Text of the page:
Nicole Hennig is an independent user experience professional, who helps librarians and educators effectively use mobile technologies to facilitate knowledge creation in their communities.
She offers a variety of instructional resources that bring people from novice to expert, and helps spark ideas for creative uses of mobile technologies.
Books & online courses
She is the author of two books, Best Apps for Academics, and Apps For Librarians: Using the Best Mobile Technology to Educate, Create, and Engage. She also teaches the online courses, Apps for Librarians & Educators, and The Book as iPad App.
Previously, she worked for the MIT Libraries as head of user experience (2010 – 2012) and web manager & usability specialist (1999 – 2010). Her expertise includes user experience studies, mobile web, mobile apps and the user experience of e-reading. She speaks on these topics at national and regional conferences. Read more about her skills and experience on her resume.
She’s the winner of several awards, including the MIT Libraries Infinite Mile Award for Innovation and Creativity, the MIT Excellence Award for Innovation Solutions, and the ASIS&T Chapter Member of the Year.
Nicole loves teaching, presenting, and inspiring creative people to use technology effectively.
For more info, see: http://nicolehennig.com/
Smartphones are everywhere and there is an explosion of apps for productivity, research, reading, and studying. Librarians can better serve their communities by having expertise in mobile technologies.
Learn about the best apps for library users, including Evernote, Dropbox, Instapaper, iBooks, Kindle, Stanza, and GoodReader.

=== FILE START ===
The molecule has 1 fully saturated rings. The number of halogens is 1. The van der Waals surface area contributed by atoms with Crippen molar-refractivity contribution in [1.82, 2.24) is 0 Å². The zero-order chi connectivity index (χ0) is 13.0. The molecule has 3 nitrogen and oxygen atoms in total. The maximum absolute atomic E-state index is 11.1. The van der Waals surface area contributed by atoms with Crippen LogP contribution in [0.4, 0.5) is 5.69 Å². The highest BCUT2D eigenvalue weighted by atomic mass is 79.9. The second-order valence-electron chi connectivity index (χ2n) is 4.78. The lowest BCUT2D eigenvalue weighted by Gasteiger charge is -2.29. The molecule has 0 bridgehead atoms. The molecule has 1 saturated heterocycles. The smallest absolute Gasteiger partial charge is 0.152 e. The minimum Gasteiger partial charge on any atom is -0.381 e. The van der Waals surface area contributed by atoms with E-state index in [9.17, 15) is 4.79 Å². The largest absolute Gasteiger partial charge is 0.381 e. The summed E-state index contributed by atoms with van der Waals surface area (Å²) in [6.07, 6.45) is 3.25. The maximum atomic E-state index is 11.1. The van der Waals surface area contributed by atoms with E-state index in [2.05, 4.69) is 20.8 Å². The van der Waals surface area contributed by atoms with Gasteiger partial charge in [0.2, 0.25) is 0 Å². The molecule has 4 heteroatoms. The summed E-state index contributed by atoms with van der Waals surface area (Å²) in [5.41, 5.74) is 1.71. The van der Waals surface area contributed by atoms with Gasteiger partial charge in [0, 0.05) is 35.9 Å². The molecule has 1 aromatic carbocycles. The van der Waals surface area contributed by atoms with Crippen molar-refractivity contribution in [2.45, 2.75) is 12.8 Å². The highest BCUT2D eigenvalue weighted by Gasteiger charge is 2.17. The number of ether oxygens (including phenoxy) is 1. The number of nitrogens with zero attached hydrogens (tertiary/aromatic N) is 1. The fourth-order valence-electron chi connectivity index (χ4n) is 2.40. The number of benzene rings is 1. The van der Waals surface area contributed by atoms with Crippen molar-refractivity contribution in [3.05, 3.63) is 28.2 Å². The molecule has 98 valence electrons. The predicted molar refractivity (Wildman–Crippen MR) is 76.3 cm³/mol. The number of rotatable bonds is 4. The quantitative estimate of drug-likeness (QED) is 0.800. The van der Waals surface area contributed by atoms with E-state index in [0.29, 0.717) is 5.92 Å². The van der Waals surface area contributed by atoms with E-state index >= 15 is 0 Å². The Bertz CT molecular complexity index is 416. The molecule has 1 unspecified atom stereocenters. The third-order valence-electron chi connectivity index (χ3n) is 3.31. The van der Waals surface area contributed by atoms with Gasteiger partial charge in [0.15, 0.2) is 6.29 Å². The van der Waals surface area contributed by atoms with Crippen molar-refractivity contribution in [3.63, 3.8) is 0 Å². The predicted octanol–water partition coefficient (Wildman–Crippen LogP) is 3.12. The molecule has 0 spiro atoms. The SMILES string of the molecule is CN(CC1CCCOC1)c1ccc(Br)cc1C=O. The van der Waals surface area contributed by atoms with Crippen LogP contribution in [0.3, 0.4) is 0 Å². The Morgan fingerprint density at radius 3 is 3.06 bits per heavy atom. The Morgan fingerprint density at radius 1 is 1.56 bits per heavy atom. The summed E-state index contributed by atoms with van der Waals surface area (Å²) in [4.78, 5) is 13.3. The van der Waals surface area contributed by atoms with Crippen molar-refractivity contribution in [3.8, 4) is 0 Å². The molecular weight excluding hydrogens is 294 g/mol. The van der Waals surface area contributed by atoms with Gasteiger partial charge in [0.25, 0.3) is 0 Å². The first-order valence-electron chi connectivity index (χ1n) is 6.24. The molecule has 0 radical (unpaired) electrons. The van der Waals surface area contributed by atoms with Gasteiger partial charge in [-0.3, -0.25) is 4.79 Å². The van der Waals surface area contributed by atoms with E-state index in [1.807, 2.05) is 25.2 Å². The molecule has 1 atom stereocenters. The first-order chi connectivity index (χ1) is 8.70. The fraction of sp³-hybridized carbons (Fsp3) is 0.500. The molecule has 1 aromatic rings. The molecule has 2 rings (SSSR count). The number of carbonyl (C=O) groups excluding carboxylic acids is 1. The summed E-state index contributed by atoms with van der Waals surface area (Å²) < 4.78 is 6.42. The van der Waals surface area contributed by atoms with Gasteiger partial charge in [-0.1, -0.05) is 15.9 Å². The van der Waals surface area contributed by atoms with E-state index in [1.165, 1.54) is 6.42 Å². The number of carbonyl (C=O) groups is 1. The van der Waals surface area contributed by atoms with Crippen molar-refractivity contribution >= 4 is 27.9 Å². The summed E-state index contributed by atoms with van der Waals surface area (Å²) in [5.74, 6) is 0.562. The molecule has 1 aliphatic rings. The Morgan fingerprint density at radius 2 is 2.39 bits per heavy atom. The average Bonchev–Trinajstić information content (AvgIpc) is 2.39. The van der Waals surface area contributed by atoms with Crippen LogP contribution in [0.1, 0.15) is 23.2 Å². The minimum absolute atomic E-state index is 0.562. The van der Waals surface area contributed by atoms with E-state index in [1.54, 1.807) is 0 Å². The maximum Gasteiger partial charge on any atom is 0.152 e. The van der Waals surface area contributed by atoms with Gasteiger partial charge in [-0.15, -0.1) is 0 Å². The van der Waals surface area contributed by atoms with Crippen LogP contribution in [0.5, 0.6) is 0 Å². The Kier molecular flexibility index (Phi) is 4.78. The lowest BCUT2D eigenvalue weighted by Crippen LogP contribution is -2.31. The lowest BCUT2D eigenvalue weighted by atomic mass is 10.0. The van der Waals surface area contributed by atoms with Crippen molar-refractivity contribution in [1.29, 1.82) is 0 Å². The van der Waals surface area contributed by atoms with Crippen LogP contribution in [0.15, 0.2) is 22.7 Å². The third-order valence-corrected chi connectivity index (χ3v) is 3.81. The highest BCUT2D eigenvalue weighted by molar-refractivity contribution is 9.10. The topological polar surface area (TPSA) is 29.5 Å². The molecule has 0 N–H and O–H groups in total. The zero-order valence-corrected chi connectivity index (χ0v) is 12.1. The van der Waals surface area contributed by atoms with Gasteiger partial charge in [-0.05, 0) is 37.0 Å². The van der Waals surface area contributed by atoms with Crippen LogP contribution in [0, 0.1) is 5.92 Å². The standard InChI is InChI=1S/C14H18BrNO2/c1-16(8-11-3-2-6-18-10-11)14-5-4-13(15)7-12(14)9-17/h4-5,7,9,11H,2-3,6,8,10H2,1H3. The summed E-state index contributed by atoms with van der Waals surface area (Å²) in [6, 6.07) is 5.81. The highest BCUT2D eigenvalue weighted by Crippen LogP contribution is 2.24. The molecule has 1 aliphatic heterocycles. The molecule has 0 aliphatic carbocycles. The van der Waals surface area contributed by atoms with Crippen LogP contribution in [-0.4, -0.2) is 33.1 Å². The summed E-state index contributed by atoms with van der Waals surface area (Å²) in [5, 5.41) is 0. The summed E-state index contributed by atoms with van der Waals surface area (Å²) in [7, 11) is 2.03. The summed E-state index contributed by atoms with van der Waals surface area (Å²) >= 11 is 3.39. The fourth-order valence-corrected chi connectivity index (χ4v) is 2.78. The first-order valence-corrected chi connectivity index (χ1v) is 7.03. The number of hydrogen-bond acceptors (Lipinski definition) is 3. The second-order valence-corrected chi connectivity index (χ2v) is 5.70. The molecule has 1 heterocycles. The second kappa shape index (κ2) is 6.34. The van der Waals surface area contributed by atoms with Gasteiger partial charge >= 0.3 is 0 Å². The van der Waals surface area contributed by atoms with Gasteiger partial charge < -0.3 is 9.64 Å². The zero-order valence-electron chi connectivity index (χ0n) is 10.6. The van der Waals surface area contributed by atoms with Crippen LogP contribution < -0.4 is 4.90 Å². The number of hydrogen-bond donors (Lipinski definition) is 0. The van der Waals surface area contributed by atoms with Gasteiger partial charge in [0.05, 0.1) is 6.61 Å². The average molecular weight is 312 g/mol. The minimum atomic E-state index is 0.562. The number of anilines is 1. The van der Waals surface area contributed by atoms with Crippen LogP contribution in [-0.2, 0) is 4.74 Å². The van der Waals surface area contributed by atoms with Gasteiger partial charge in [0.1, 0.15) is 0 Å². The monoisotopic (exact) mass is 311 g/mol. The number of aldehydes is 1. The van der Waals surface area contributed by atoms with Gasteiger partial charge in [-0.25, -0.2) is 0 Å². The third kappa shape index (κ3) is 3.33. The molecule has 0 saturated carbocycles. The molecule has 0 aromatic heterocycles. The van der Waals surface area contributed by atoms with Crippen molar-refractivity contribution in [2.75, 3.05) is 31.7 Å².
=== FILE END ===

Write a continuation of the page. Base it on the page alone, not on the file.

Each week we focus on a category, such as e-reading, productivity, research, or multimedia. The course combines video lectures, reading, and discussion. We also discuss the future of apps vs. mobile web, and using apps for content creation.
To follow along with the video demos, you need an iPhone, iPod Touch, or iPad. By the end you will have materials, knowledge, and inspiration... enough to prepare you to offer your own workshop for users at your library.
Tips for using the Kindle apps, including how to get content from sources other than Amazon.
Demo of iBooks, Google Play Books, and Megareader (for free, public domain titles).
Overdrive, Kindle, and BlueFire Reader for borrowing library ebooks on mobile devices.
Demo of Alice in Wonderland and Pedlar Lady.
Use Dropbox to move files between all your computers and mobile devices.
Using Evernote for storing all kinds of information.
Save complete text of web pages for reading offline, nicely formatted.
Like having a scanner in your pocket.
Apps for speech recognition and speec-activated searching.
Drawing and painting
Drawing and painting
Create comic books from your images.
Add fun filters to you photos and share them with friends.
Pro HDR lets you capture an image exposed for the highlights and another exposed for the shadows. It then automatically aligns and blends the images, giving you an HDR image up to 5 megapixels.
Create and share panoramic photos (360 degrees)
Create panoramic photos and share them on Photosynth.net (Microsoft)
Concise information, clearly presented, with plenty of additional resources provided. The structure of the course makes it easy to go at your own pace and review what is important to you. Public librarians seeking to become familiar with the many categories of apps available - both to discover new tools and to understand what patrons are using - will find this informative and time-saving.